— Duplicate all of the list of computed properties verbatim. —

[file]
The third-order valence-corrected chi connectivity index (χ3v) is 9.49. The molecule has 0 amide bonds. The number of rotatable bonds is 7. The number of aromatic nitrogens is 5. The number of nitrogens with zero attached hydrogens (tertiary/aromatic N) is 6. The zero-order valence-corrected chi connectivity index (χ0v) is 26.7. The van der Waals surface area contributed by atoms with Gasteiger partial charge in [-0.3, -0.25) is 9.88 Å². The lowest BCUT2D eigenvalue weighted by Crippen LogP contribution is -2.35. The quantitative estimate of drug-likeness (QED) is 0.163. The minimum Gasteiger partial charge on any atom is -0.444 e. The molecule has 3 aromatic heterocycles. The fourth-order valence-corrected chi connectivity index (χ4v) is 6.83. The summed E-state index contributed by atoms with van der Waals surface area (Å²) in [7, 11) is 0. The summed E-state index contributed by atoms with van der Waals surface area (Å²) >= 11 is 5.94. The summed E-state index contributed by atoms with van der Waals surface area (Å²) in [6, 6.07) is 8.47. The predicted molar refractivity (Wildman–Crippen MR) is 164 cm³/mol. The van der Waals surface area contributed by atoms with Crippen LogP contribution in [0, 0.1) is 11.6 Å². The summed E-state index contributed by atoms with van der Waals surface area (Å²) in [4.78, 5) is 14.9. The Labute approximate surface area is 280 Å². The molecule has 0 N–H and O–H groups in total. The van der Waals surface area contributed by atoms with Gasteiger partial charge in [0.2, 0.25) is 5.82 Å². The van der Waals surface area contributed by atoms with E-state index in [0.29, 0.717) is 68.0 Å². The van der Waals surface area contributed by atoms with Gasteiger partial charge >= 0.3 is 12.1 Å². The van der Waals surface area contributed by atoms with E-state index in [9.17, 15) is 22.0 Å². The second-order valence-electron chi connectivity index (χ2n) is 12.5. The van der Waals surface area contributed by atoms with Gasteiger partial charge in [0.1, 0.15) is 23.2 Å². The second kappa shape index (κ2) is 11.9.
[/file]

The third-order valence-corrected chi connectivity index (χ3v) is 9.49. The molecule has 0 amide bonds. The number of rotatable bonds is 7. The number of aromatic nitrogens is 5. The number of nitrogens with zero attached hydrogens (tertiary/aromatic N) is 6. The zero-order valence-corrected chi connectivity index (χ0v) is 26.7. The van der Waals surface area contributed by atoms with Gasteiger partial charge in [-0.3, -0.25) is 9.88 Å². The lowest BCUT2D eigenvalue weighted by Crippen LogP contribution is -2.35. The quantitative estimate of drug-likeness (QED) is 0.163. The minimum Gasteiger partial charge on any atom is -0.444 e. The molecule has 3 aromatic heterocycles. The fourth-order valence-corrected chi connectivity index (χ4v) is 6.83. The summed E-state index contributed by atoms with van der Waals surface area (Å²) in [7, 11) is 0. The summed E-state index contributed by atoms with van der Waals surface area (Å²) >= 11 is 5.94. The summed E-state index contributed by atoms with van der Waals surface area (Å²) in [6, 6.07) is 8.47. The predicted molar refractivity (Wildman–Crippen MR) is 164 cm³/mol. The van der Waals surface area contributed by atoms with Crippen LogP contribution in [0, 0.1) is 11.6 Å². The summed E-state index contributed by atoms with van der Waals surface area (Å²) in [4.78, 5) is 14.9. The Labute approximate surface area is 280 Å². The molecule has 0 N–H and O–H groups in total. The van der Waals surface area contributed by atoms with Gasteiger partial charge in [0.2, 0.25) is 5.82 Å². The van der Waals surface area contributed by atoms with E-state index in [0.29, 0.717) is 68.0 Å². The van der Waals surface area contributed by atoms with Gasteiger partial charge >= 0.3 is 12.1 Å². The van der Waals surface area contributed by atoms with E-state index in [9.17, 15) is 22.0 Å². The second-order valence-electron chi connectivity index (χ2n) is 12.5. The van der Waals surface area contributed by atoms with Gasteiger partial charge in [0.1, 0.15) is 23.2 Å². The second kappa shape index (κ2) is 11.9.